Thursday, September 24, 2009

Ceiling Fans: Indian Green--Cheap and Best

I know you've all come for the fans, but before we start, let me just say one thing from the business end of things. The Greenlight Dhaba is a new project, and we're relying on our readers to spread the word. If you like what you see here, please spend a minute and tell your friends. Consider taking our feed, and remember, Google loves "links", so we'd be thrilled to be on your blogroll, if you have one. If you have nuts and bolts suggestions about what we could do better, by all means enlighten us--we're still trying to figure out how to make this thing go!

OK, now for the main course.

Everywhere you go these days, you hear the same story: imported=high quality; local means it's cheaper, but it's more likely to break. And I'm not going to try to kid you--too often, that imported product, or that product made with "German technology" or whatever, really is the better buy. Obviously, when all factors are equal, buying local is best according both to Swadeshi principles and to common sense: buying local supports the local economy, and it reduces the environmental cost of transportation. But buying things that are made to break is never a good idea; they will just end up in the dump and you will have to buy more things to replace them.

Still, after my blistering attack on Shashi Tharoor on Tuesday, I've gotten a few emails suggesting I'm not being "positive" enough. "You must be a half-empty kind of fellow," they say. So I want to be clear: India isn't just good at producing computer engineers, cows, and beautiful old monuments! We make a lot of other stuff, also.

So this is the first in an occaisional series on the things India does well. Seriously. Maybe we can get Shashi Tharoor over in the Ministry of External Affairs to market these idea overseas.

Let's call it something like this, Shashi: Indian Green--cheap and best!

Today I'll highlight the ceiling fan. Don't laugh! Those of us who don't use AC know: without the ceiling fan you would have to change your sweaty shirt five times a day in August, not just two! There is a reason why ceiling fans are one of the first things installed in most working and middle class Indian homes, and there is a reason why Indian mothers are always admonishing their young to turn the fan on when they enter a room (and off when they leave it). What is that reason, you ask? Simple: fans work! I'm not going to go into the physics of it here. In fact, I'm not even going to link to a Wikipedia article explaining the physics of it. We all understand it: wind + sweat = cool! And according to my electricity bill, a good ceiling fan only uses 60 watts of power as compared with an AC, which uses well over a thousand watts (and which contains gasses that will eventually escape and destroy our planet's atmosphere.)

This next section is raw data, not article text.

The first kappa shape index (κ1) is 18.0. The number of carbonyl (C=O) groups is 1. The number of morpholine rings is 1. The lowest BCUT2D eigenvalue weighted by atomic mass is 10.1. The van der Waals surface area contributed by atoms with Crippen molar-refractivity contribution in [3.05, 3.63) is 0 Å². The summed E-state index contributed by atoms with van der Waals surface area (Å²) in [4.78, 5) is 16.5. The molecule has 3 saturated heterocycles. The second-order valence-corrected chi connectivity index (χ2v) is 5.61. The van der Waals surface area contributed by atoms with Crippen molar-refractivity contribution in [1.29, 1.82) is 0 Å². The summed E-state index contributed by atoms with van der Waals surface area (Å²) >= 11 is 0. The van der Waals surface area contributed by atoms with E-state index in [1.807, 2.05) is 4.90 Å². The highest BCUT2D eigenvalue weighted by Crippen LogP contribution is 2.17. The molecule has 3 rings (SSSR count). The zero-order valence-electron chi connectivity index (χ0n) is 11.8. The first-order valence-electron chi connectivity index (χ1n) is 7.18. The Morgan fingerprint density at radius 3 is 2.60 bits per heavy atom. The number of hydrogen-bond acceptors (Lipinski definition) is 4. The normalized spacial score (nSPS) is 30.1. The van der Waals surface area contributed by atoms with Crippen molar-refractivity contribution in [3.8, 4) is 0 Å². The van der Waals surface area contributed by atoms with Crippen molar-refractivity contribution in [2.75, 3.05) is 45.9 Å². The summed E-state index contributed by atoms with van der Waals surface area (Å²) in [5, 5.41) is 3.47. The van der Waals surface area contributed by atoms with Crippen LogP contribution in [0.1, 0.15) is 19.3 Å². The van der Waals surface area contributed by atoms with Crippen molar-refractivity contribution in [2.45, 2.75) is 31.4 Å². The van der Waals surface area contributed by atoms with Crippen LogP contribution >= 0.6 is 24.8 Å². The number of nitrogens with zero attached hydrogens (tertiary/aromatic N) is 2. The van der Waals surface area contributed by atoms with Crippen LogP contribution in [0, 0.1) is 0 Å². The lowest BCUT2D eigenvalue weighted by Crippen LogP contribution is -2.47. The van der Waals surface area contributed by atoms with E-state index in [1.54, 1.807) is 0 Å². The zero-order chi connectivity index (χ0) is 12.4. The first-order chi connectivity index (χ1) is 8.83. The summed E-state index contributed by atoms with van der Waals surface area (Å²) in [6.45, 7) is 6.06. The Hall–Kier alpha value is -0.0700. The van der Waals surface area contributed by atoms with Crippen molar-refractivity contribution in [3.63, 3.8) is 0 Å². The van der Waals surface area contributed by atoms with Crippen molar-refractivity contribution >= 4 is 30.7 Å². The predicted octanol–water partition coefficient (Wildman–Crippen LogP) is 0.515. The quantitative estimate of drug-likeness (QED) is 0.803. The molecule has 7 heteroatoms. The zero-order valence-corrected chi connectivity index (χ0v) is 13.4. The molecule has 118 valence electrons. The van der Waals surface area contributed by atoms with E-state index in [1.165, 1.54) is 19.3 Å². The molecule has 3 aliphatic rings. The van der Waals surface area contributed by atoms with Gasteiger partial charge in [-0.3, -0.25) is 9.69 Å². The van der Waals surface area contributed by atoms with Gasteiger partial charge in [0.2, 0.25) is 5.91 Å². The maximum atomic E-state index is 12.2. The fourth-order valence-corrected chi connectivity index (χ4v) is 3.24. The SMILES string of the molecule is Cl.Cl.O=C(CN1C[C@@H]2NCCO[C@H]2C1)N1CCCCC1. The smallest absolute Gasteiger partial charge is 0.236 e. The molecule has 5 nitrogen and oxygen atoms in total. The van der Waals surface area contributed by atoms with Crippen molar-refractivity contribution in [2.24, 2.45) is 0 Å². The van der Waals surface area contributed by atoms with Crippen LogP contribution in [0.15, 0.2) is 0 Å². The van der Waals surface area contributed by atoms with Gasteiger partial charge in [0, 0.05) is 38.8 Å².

A lot of people say that high tech solutions are the only way out of our environmental problems. I have nothing against high tech--but I think sometimes, simple is better. And the ceiling fan uses tried and true, simple and reliable technology.

I know there is a worldwide need for ceiling fans, because my wife has "Facebook friends" all over the world and sometimes they say stupid things. (Please, don't let this stop you from being FB friends with me; I'm really quite nice and I never pick on my friends!) One day, a woman in Wisconsin, USA complained that her house was 78 degrees Fahrenheit (which I googled and found was 25.5 degrees Celsius.) "I can't sleep--need to turn on the AC!" she said. Does it come as a surprise that nearly one unit in five of all the electricity consumed in the US goes to cooling buildings?